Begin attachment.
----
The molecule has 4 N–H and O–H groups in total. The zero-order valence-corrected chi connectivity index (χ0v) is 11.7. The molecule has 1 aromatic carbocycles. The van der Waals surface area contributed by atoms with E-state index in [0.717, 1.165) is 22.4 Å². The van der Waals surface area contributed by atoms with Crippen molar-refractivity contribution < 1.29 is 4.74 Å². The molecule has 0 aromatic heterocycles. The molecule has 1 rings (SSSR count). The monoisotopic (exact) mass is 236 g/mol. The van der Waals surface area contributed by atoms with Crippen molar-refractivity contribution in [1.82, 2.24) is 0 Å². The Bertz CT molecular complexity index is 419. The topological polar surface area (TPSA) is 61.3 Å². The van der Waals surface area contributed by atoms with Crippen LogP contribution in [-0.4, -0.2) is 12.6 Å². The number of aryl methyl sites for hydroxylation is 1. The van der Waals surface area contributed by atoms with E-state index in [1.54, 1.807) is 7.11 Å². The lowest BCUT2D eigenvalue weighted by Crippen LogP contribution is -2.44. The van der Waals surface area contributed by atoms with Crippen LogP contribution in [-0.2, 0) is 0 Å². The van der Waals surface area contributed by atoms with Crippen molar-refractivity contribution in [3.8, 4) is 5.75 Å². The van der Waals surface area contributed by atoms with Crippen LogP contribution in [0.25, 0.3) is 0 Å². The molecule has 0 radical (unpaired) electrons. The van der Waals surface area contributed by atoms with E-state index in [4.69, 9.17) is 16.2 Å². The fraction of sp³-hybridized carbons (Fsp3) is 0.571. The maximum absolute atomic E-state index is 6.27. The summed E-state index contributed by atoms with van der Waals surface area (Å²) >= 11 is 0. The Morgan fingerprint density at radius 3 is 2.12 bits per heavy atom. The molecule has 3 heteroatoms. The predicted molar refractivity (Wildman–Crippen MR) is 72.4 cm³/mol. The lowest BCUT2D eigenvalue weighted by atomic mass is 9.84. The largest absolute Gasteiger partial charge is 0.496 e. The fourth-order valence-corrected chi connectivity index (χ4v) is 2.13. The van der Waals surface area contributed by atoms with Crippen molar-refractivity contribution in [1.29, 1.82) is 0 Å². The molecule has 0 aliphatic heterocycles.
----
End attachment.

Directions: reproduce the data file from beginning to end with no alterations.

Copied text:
The molecule has 4 N–H and O–H groups in total. The zero-order valence-corrected chi connectivity index (χ0v) is 11.7. The molecule has 1 aromatic carbocycles. The van der Waals surface area contributed by atoms with E-state index in [0.717, 1.165) is 22.4 Å². The van der Waals surface area contributed by atoms with Crippen molar-refractivity contribution < 1.29 is 4.74 Å². The molecule has 0 aromatic heterocycles. The molecule has 1 rings (SSSR count). The monoisotopic (exact) mass is 236 g/mol. The van der Waals surface area contributed by atoms with Crippen molar-refractivity contribution in [1.82, 2.24) is 0 Å². The Bertz CT molecular complexity index is 419. The topological polar surface area (TPSA) is 61.3 Å². The van der Waals surface area contributed by atoms with Crippen LogP contribution in [-0.4, -0.2) is 12.6 Å². The number of aryl methyl sites for hydroxylation is 1. The van der Waals surface area contributed by atoms with E-state index in [1.54, 1.807) is 7.11 Å². The lowest BCUT2D eigenvalue weighted by Crippen LogP contribution is -2.44. The van der Waals surface area contributed by atoms with Crippen LogP contribution in [-0.2, 0) is 0 Å². The van der Waals surface area contributed by atoms with Crippen molar-refractivity contribution in [3.8, 4) is 5.75 Å². The van der Waals surface area contributed by atoms with Crippen LogP contribution in [0.25, 0.3) is 0 Å². The molecule has 0 radical (unpaired) electrons. The van der Waals surface area contributed by atoms with E-state index in [4.69, 9.17) is 16.2 Å². The fraction of sp³-hybridized carbons (Fsp3) is 0.571. The maximum absolute atomic E-state index is 6.27. The summed E-state index contributed by atoms with van der Waals surface area (Å²) >= 11 is 0. The Morgan fingerprint density at radius 3 is 2.12 bits per heavy atom. The molecule has 3 heteroatoms. The predicted molar refractivity (Wildman–Crippen MR) is 72.4 cm³/mol. The lowest BCUT2D eigenvalue weighted by atomic mass is 9.84. The largest absolute Gasteiger partial charge is 0.496 e. The fourth-order valence-corrected chi connectivity index (χ4v) is 2.13. The van der Waals surface area contributed by atoms with Crippen molar-refractivity contribution in [1.29, 1.82) is 0 Å². The molecule has 0 aliphatic heterocycles.